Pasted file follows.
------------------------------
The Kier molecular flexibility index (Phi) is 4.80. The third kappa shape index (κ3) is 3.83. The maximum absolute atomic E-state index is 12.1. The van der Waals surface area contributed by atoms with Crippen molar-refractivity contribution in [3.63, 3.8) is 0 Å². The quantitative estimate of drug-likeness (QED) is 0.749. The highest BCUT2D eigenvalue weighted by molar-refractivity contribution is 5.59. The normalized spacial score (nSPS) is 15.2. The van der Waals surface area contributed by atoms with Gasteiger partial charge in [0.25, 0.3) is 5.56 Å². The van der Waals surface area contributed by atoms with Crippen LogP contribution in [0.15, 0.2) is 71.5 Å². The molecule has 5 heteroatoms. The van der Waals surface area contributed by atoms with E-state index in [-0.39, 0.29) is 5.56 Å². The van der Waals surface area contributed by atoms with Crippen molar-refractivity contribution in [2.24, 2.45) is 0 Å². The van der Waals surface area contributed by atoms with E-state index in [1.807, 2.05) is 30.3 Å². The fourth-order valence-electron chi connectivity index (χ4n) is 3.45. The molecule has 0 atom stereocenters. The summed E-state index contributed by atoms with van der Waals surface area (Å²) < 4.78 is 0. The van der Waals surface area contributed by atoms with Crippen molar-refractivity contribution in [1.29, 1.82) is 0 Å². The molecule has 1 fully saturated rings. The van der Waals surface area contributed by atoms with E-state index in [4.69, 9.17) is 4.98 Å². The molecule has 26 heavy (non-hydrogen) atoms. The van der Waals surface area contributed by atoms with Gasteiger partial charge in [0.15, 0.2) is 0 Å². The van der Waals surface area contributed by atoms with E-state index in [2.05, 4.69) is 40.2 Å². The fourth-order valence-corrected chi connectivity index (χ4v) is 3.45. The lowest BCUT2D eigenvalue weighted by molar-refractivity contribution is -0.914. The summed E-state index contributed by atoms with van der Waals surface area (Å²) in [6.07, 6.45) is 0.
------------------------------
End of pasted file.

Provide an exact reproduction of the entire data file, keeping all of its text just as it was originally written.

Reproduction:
The Kier molecular flexibility index (Phi) is 4.80. The third kappa shape index (κ3) is 3.83. The maximum absolute atomic E-state index is 12.1. The van der Waals surface area contributed by atoms with Crippen molar-refractivity contribution in [3.63, 3.8) is 0 Å². The quantitative estimate of drug-likeness (QED) is 0.749. The highest BCUT2D eigenvalue weighted by molar-refractivity contribution is 5.59. The normalized spacial score (nSPS) is 15.2. The van der Waals surface area contributed by atoms with Gasteiger partial charge in [0.25, 0.3) is 5.56 Å². The van der Waals surface area contributed by atoms with Crippen LogP contribution in [0.15, 0.2) is 71.5 Å². The molecule has 5 heteroatoms. The van der Waals surface area contributed by atoms with E-state index in [-0.39, 0.29) is 5.56 Å². The van der Waals surface area contributed by atoms with Crippen molar-refractivity contribution in [2.24, 2.45) is 0 Å². The van der Waals surface area contributed by atoms with E-state index in [1.807, 2.05) is 30.3 Å². The fourth-order valence-electron chi connectivity index (χ4n) is 3.45. The molecule has 0 atom stereocenters. The summed E-state index contributed by atoms with van der Waals surface area (Å²) < 4.78 is 0. The van der Waals surface area contributed by atoms with Crippen molar-refractivity contribution in [1.29, 1.82) is 0 Å². The molecule has 1 fully saturated rings. The van der Waals surface area contributed by atoms with E-state index in [4.69, 9.17) is 4.98 Å². The molecule has 26 heavy (non-hydrogen) atoms. The van der Waals surface area contributed by atoms with Gasteiger partial charge in [0.15, 0.2) is 0 Å². The van der Waals surface area contributed by atoms with E-state index in [2.05, 4.69) is 40.2 Å². The fourth-order valence-corrected chi connectivity index (χ4v) is 3.45. The lowest BCUT2D eigenvalue weighted by molar-refractivity contribution is -0.914. The summed E-state index contributed by atoms with van der Waals surface area (Å²) in [6.07, 6.45) is 0.